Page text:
Attorneys for people who say were sexually abused by Boston-area priests said more than 450 alleged victims have come forward with new allegations since the scandal broke in January.
“Some of them realize for the first time that they’re not an isolated incident,” said Mitchell Garabedian, who settled with the Boston Archdiocese last month on behalf of 86 people who accused former priest John Geoghan of abusing them.
Court documents released in January showed Cardinal Bernard Law and other Roman Catholic church officials knew Geoghan had been accused of abuse but kept moving him from parish to parish.
Garabedian said he has taken on 250 new clients who said they were assaulted by Geoghan and other priests.
“The Geoghan case has opened up the flood gates,” he said.
Attorney Jeffrey Newman said he has taken on 100 new cases since January. He said that after each news report about allegations against particular priests, new clients have come forward accusing those priests of abuse.
Garabedian said alleged victims “seem to draw strength from the media coverage.”
Attorney Roderick MacLeish told the Boston Sunday Globe he also has received 100 new clients. A call to his office from The Associated Press was not immediately returned Sunday.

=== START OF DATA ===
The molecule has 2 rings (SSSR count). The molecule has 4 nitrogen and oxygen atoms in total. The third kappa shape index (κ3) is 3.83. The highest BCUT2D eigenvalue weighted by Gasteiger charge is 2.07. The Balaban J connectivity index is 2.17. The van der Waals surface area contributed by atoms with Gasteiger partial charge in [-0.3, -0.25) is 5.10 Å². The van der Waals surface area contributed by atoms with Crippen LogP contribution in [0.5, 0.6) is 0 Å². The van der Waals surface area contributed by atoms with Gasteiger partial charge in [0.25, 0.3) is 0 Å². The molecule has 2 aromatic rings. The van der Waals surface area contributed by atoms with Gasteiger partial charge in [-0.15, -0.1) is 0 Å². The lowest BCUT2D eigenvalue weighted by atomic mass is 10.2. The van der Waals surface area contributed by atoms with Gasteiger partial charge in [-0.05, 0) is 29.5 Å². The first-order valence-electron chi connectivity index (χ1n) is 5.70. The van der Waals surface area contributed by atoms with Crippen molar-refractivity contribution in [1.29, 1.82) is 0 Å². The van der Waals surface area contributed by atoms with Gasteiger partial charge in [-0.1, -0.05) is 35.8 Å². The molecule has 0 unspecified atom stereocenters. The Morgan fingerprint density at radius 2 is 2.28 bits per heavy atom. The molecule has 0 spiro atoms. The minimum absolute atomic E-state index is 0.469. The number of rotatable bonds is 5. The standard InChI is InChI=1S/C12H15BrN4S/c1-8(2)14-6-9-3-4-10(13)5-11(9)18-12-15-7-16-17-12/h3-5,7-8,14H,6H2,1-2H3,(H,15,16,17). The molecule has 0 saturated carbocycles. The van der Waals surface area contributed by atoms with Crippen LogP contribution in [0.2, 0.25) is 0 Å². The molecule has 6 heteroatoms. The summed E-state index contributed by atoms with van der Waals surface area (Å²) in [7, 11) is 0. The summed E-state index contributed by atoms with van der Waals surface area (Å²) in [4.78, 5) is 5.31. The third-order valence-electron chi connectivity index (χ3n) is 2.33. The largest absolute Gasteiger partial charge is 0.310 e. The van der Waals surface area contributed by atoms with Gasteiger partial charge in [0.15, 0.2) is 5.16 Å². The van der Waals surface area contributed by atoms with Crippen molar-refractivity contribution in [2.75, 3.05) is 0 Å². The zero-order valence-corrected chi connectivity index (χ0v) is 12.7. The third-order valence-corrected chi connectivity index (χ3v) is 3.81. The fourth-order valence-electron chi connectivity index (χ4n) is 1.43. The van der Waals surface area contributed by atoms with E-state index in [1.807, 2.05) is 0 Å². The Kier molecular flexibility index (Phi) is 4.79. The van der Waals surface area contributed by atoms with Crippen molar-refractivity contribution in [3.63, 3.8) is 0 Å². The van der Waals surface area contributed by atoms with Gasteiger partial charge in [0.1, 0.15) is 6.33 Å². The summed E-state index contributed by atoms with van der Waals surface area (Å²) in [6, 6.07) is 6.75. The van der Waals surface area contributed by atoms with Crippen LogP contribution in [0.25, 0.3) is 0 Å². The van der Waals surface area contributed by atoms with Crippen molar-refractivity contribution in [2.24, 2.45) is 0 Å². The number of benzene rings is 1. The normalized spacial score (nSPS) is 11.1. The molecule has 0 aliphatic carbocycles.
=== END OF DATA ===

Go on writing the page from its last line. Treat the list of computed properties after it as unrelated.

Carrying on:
Calls for Law’s resignation mounted after church personnel records released by MacLeish at a news conference last week showed Law and other archdiocese officials knew the Rev. Paul Shanley had been accused of abuse over three decades.
Law, who announced in a letter to priests Friday that he would not step down, did not say Mass at Holy Cross Cathedral on Sunday as he usually does.
In a scene that’s become familiar since the clergy sexual abuse scandal began, about three dozen protesters picketed the Cathedral. Some called for criminal charges against Law.
“I’m a psychologist. If I did what he did I’d be in prison right now. I’d have to file a report if I suspected abuse,” said Ann Hagan Webb.